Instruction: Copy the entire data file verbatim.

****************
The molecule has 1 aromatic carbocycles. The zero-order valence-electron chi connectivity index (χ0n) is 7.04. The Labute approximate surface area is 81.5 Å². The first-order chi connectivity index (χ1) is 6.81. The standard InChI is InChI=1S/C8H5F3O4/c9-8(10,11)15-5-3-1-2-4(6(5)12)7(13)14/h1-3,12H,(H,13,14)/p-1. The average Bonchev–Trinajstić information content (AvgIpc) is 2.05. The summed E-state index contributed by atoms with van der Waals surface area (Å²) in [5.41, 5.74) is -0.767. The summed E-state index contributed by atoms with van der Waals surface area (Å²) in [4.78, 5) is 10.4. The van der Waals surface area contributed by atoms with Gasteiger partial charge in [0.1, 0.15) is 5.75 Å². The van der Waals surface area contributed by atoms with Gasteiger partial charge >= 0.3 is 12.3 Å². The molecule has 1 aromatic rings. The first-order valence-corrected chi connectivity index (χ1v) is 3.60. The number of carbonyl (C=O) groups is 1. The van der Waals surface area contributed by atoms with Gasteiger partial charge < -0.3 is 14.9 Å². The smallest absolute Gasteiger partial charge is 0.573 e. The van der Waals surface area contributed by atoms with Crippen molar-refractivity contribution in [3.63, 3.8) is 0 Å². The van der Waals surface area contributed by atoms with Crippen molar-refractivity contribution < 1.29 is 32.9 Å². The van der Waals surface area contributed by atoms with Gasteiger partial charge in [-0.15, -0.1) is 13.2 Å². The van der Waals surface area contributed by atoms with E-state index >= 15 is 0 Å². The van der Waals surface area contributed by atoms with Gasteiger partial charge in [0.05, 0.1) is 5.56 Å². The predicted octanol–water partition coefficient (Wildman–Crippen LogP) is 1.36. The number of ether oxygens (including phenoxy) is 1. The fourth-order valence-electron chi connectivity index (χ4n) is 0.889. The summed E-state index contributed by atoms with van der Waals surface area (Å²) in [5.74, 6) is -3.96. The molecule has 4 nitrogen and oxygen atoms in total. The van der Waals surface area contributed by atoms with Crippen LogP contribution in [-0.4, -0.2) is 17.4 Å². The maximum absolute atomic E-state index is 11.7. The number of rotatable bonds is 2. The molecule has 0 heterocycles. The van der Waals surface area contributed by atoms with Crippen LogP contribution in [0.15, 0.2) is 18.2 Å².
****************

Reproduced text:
The molecule has 1 aromatic carbocycles. The zero-order valence-electron chi connectivity index (χ0n) is 7.04. The Labute approximate surface area is 81.5 Å². The first-order chi connectivity index (χ1) is 6.81. The standard InChI is InChI=1S/C8H5F3O4/c9-8(10,11)15-5-3-1-2-4(6(5)12)7(13)14/h1-3,12H,(H,13,14)/p-1. The average Bonchev–Trinajstić information content (AvgIpc) is 2.05. The summed E-state index contributed by atoms with van der Waals surface area (Å²) in [5.41, 5.74) is -0.767. The summed E-state index contributed by atoms with van der Waals surface area (Å²) in [4.78, 5) is 10.4. The van der Waals surface area contributed by atoms with Gasteiger partial charge in [0.1, 0.15) is 5.75 Å². The van der Waals surface area contributed by atoms with Gasteiger partial charge >= 0.3 is 12.3 Å². The molecule has 1 aromatic rings. The first-order valence-corrected chi connectivity index (χ1v) is 3.60. The number of carbonyl (C=O) groups is 1. The van der Waals surface area contributed by atoms with Gasteiger partial charge < -0.3 is 14.9 Å². The smallest absolute Gasteiger partial charge is 0.573 e. The van der Waals surface area contributed by atoms with Crippen molar-refractivity contribution in [3.63, 3.8) is 0 Å². The van der Waals surface area contributed by atoms with Crippen molar-refractivity contribution < 1.29 is 32.9 Å². The van der Waals surface area contributed by atoms with Gasteiger partial charge in [-0.15, -0.1) is 13.2 Å². The van der Waals surface area contributed by atoms with E-state index >= 15 is 0 Å². The van der Waals surface area contributed by atoms with Gasteiger partial charge in [0.05, 0.1) is 5.56 Å². The predicted octanol–water partition coefficient (Wildman–Crippen LogP) is 1.36. The number of ether oxygens (including phenoxy) is 1. The fourth-order valence-electron chi connectivity index (χ4n) is 0.889. The summed E-state index contributed by atoms with van der Waals surface area (Å²) in [5.74, 6) is -3.96. The molecule has 4 nitrogen and oxygen atoms in total. The van der Waals surface area contributed by atoms with Crippen LogP contribution in [-0.4, -0.2) is 17.4 Å². The maximum absolute atomic E-state index is 11.7. The number of rotatable bonds is 2. The molecule has 0 heterocycles. The van der Waals surface area contributed by atoms with Crippen LogP contribution in [0.15, 0.2) is 18.2 Å².